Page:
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(HARRISBURG) – As the weather gets warmer, the City of Harrisburg becomes more beautiful. Harrisburg’s Spring tree planting is underway, making the city cleaner and greener with 30 new trees planted in East Harrisburg.

The City’s semiannual tree planting began Thursday in the Taylor Park Apartment Complex and will run through Saturday, April 13, weather permitting. A second planting will focus on the homes surrounding Wilson Park, from Thursday, April 25 to Saturday, April 27.

Thirty bare-root trees will be taken care of in the first community planting, while the number of trees for the late April planting is still to be determined.

“Seasonal tree plantings help reduce environmental issues we see around us every day. Air pollution reduction, stormwater management, energy savings, and carbon sequestering are all problems that can be alleviated by simply planting trees,” said City Forester Cody Legge. “Besides these physically measurable variables, trees break up the harsh edges and dull color of the increasingly urban surroundings which leads to a more pleasurable living experience.”

Volunteers can still sign up to help with the late April planting by clicking this link, which will gather at 9 a.m. at the Wilson Park Pavilion.

If signing up more than one adult, please complete the form for each individual, providing name, email, and cell phone where they can be reached for further details about the event. Adults should include children under 18 on their form. Information will stay private and used for purposes of this planting only.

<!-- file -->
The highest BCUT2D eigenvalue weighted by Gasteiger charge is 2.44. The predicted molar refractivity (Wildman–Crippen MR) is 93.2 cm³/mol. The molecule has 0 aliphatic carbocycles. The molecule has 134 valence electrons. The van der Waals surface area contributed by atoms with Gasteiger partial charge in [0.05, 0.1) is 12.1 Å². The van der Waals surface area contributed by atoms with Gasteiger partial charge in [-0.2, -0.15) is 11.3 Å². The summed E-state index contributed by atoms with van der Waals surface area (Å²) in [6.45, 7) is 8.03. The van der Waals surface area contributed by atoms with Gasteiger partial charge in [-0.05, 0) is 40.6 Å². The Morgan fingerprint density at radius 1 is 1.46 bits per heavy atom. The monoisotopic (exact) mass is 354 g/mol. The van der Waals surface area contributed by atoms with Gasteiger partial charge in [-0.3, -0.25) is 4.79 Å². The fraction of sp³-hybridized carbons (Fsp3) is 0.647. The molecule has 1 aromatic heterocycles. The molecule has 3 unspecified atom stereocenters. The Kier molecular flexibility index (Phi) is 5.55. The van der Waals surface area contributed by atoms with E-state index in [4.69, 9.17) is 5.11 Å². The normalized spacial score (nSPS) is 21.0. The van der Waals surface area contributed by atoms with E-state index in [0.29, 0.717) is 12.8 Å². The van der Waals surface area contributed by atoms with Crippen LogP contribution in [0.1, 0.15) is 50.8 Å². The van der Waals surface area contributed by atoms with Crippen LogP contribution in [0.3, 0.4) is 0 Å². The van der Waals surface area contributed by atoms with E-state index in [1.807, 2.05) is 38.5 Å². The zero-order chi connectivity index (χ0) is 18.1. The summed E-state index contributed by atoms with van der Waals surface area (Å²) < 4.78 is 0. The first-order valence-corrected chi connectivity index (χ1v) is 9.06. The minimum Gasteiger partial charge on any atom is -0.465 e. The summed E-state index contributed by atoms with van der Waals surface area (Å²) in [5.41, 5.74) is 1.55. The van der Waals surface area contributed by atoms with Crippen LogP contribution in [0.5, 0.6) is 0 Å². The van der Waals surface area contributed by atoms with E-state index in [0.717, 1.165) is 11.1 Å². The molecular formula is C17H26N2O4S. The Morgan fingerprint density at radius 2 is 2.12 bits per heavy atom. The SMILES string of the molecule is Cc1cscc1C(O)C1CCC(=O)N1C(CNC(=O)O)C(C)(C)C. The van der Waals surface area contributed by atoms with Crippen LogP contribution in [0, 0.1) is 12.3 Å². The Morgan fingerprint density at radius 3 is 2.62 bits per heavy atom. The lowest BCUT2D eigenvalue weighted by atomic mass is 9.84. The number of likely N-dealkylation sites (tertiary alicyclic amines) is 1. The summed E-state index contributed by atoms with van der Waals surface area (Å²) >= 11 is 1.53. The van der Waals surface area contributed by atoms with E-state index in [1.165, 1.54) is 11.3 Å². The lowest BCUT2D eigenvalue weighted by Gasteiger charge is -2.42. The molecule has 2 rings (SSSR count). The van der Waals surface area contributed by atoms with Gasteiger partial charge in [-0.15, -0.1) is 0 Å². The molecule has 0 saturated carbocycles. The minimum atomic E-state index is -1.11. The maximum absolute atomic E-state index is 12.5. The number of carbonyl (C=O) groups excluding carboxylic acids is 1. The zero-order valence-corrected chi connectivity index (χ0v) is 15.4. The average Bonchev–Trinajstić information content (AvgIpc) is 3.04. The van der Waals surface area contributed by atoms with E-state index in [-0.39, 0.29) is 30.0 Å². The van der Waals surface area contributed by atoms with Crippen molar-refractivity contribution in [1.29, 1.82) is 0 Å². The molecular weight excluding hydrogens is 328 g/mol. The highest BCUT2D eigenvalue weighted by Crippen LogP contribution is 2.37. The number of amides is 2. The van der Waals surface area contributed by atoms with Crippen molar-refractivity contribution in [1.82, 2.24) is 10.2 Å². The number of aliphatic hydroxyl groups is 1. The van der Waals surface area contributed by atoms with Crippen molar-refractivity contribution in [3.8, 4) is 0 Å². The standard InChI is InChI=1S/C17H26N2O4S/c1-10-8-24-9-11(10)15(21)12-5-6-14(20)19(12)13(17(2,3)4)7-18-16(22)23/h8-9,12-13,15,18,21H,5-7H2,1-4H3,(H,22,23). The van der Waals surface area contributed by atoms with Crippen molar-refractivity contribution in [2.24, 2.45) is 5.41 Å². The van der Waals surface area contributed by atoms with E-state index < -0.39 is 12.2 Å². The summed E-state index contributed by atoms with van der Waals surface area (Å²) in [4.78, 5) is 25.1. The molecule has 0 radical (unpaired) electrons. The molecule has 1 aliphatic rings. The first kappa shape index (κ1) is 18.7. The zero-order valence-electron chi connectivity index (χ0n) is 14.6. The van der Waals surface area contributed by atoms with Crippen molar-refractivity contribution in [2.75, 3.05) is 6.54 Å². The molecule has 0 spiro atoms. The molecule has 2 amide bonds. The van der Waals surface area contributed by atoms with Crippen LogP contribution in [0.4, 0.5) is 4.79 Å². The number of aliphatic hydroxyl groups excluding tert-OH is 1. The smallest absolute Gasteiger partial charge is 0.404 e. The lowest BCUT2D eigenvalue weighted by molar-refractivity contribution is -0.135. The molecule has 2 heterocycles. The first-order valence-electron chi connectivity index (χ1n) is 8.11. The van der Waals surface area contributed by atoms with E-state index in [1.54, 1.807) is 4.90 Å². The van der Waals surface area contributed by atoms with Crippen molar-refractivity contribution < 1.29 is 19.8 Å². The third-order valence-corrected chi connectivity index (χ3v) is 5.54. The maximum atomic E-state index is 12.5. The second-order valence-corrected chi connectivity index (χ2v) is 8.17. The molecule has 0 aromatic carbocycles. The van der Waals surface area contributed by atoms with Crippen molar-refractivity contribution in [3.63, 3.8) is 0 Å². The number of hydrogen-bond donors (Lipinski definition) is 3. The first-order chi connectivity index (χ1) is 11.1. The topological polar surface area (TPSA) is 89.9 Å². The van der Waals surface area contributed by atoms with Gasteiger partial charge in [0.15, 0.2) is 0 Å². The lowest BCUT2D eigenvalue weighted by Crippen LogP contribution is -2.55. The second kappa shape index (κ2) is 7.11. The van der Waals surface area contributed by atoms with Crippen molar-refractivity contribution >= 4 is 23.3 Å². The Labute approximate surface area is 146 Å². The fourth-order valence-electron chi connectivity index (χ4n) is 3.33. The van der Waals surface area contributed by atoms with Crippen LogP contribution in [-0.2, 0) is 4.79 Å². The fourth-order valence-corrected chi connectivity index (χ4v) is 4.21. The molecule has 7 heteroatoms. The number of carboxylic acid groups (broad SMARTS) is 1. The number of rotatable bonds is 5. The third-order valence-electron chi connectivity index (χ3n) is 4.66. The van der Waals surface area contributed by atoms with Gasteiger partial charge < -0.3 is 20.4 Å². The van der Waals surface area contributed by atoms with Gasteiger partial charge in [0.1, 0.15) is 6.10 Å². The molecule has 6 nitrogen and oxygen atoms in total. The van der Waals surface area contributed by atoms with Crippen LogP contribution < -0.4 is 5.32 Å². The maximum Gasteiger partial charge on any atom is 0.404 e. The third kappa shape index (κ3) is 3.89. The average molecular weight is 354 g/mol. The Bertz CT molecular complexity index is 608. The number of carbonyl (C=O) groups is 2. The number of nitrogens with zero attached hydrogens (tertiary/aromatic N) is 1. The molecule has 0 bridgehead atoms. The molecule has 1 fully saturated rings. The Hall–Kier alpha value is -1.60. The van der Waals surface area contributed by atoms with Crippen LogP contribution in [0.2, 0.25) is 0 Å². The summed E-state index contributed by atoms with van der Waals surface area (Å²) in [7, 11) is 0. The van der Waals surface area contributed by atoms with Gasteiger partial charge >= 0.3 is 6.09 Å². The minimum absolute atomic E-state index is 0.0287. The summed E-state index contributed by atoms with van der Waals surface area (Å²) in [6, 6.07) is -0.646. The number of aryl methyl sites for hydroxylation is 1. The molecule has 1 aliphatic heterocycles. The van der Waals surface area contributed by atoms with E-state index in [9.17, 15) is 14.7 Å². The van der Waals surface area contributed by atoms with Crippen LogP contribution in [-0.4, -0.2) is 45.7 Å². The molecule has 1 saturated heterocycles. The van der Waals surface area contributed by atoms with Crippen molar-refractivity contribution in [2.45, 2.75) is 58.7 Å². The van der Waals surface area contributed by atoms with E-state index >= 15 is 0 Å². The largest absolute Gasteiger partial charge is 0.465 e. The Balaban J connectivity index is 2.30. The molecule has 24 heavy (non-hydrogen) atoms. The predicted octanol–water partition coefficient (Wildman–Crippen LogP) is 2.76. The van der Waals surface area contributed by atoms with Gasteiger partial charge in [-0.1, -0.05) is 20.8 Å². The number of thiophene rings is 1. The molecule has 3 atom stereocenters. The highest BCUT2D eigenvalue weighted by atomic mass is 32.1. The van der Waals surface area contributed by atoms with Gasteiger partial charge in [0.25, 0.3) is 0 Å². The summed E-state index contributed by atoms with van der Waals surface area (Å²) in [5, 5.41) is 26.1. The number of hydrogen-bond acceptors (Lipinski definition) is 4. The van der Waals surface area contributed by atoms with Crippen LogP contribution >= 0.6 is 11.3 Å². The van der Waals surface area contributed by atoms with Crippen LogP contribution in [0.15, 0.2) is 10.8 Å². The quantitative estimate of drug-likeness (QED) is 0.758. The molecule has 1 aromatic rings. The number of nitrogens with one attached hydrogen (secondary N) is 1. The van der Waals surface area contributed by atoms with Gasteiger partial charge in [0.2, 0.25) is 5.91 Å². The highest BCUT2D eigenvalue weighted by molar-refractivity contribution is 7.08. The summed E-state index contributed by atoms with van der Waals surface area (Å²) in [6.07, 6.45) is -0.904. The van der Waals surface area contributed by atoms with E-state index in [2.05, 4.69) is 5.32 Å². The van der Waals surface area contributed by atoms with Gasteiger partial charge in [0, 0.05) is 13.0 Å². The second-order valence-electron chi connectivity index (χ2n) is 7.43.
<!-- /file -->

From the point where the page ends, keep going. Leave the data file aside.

Since 2019, the City of Harrisburg has planted more than 500 new trees, largely by volunteers. Trees set for Wilson Park are from the non-profit TreePennsylvania.

The Wilson Park/Taylor Apartment neighborhood has a high Tree Equity Score, according to Legge. A Tree Equity Score is a metric that helps cities assess how well they are delivering equitable tree canopy cover to all residents. Scores range from 0-100. The lower the score, the greater priority for tree planting. A score of 100 means the neighborhood has met tree planting goals.

This particular neighborhood has a score of 75, making it a high priority for improvement.

“All of the streets at this location have wide planting strips that held many trees,” Legge said. “As these trees deteriorate, nothing was replanted and now most of the streets are without tree cover and the subsequent effects of that can be felt. We will plant a diverse mix of large-maturing species to reverse some of these impacts.”

Handtools, work gloves, water, and snacks will be provided. Volunteers can bring their own, and a refillable water bottle as well. 

The City of Harrisburg hosts seasonal tree plantings in the Spring, and then again in the Fall, with a different neighborhood targeted each time. Property owners are offered new street trees, suitable for their site, at no cost. Residents are asked if they can help plant their own tree, and that they also care for it until it becomes an established tree.

Harrisburg has earned a national distinction by the Arbor Day Foundation as a Tree City USA, putting Harrisburg into a class of municipalities that values environmental concern. Keeping and displaying this award generates pride among the residents and holds current and future administrations to its standards.

Contact: Matt Maisel, Communications Director
[email protected]
(717) 255-7295